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Phenytoin information from DrugsUpdate  

See Available Brands of Phenytoin in India

P - Contraindicated in pregnancy
L - Caution when used during lactation
FI - Food *
LI - Lab *

Phenytoin is used to control certain type of seizures, and to treat and prevent seizures that may begin during or after surgery to the brain or nervous system. Phenytoin is in a class of medications called anticonvulsants. It works by decreasing abnormal electrical activity in the brain.

Pharmacodynamics

Pharmacokinetics

Phenytoin acts as an anticonvulsant by increasing efflux or decreasing influx of sodium ions across cell membranes in the motor cortex during generation of nerve impulses; thus stabilising neuronal membranes and decreasing seizure activity. It acts as an antiarrhythmic by extending the effective refractory period and suppressing ventricular pacemaker automaticity, shortening action potential in the heart.

Absorption
Slow but almost complete from the GI tract (oral); much slower absorption (IM).

Distribution

Widely distributed. Protein-binding: 90%.

Metabolism
Extensively hepatic; converted to inactive metabolites.

Excretion
Via urine as hydroxylated metabolite; elimination half life at steady state: 22 hours.

Phenytoin Indications / Phenytoin Uses

Information Not Available

Phenytoin Adverse Reactions / Phenytoin Side Effects

Hypersensitivity, lack of appetite, headache, dizziness, tremor, transient nervousness, insomnia, GI disturbances (e.g. nausea, vomiting, constipation), tenderness and hyperplasia of the gums, acne, hirsutism, coarsening of the facial features, rashes, osteomalacia. Phenytoin toxicity as manifested as a syndrome of cerebellar, vestibular, ocular effects, notably nystagmus, diplopia, slurred speech, and ataxia; also with mental confusion, dyskinesias, exacerbations of seizure frequency, hyperglycaemia. Solutions for inj may cause local irritation or phlebitis. Prolonged use may produce subtle effects on mental function and cognition, especially in children.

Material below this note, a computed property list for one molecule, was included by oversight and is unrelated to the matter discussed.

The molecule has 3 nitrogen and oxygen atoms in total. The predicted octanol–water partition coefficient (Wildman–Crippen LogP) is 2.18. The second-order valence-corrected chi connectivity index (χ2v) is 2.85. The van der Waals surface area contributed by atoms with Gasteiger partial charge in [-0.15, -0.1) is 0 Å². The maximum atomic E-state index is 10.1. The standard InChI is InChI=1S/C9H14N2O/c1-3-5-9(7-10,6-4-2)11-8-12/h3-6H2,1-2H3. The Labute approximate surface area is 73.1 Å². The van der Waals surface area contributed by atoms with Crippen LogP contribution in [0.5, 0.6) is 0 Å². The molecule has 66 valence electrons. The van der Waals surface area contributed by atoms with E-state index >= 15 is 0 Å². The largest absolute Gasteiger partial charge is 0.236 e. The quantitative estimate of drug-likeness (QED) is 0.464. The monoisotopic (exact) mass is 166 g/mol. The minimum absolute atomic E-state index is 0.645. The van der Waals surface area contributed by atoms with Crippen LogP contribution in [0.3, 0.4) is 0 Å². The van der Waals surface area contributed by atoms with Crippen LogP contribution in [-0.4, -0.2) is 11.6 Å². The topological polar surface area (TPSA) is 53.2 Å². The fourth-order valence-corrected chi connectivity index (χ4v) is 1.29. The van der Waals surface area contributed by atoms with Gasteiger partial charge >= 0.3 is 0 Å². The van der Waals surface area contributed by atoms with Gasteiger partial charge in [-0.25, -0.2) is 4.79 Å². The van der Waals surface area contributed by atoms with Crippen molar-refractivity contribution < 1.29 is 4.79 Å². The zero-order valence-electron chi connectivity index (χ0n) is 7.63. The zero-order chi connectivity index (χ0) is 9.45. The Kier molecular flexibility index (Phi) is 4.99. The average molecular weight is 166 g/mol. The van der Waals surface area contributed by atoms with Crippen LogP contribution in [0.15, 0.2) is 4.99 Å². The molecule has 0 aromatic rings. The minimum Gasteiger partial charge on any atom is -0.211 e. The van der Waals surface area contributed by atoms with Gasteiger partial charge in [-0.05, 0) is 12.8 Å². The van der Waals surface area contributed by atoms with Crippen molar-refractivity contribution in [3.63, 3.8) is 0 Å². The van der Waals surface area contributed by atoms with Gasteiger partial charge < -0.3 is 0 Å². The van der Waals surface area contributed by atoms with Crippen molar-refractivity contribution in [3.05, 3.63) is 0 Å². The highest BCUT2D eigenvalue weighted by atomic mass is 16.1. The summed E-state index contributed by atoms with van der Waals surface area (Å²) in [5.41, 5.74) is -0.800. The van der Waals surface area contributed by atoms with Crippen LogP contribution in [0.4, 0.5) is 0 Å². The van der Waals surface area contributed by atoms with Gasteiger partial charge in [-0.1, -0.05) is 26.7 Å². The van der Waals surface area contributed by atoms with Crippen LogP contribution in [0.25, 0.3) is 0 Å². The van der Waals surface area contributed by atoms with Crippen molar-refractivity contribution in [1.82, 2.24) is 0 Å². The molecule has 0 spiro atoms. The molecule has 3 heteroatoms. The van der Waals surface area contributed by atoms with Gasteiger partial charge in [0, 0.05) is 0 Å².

Potentially Fatal: Toxic epidermal necrolysis, Stevens-Johnson syndrome.

Precautions

Information Not Available

Special Precautions

Cardiovascular disease, e.g. sinus bradycardia, heart blocks; DM; hepatic impairment; hypoalbuminemia; porphyria; seizures (may increase frequency of petit mal seizures); debilitated patients; elderly. Caution in IV admin in hypotension, heart failure or MI, monitor BP and ECG during therapy. IV must be given slowly (too rapid admin may cause hypotension, CNS depression, cardiac arrhythmias and impaired heart conduction). Extravasation and intra-arterial admin must be avoided. Do not discontinue abruptly (may increase seizure frequency), unless safety concerns require a more rapid withdrawal. May impair ability to drive or operate machinery.

Other Drug Interactions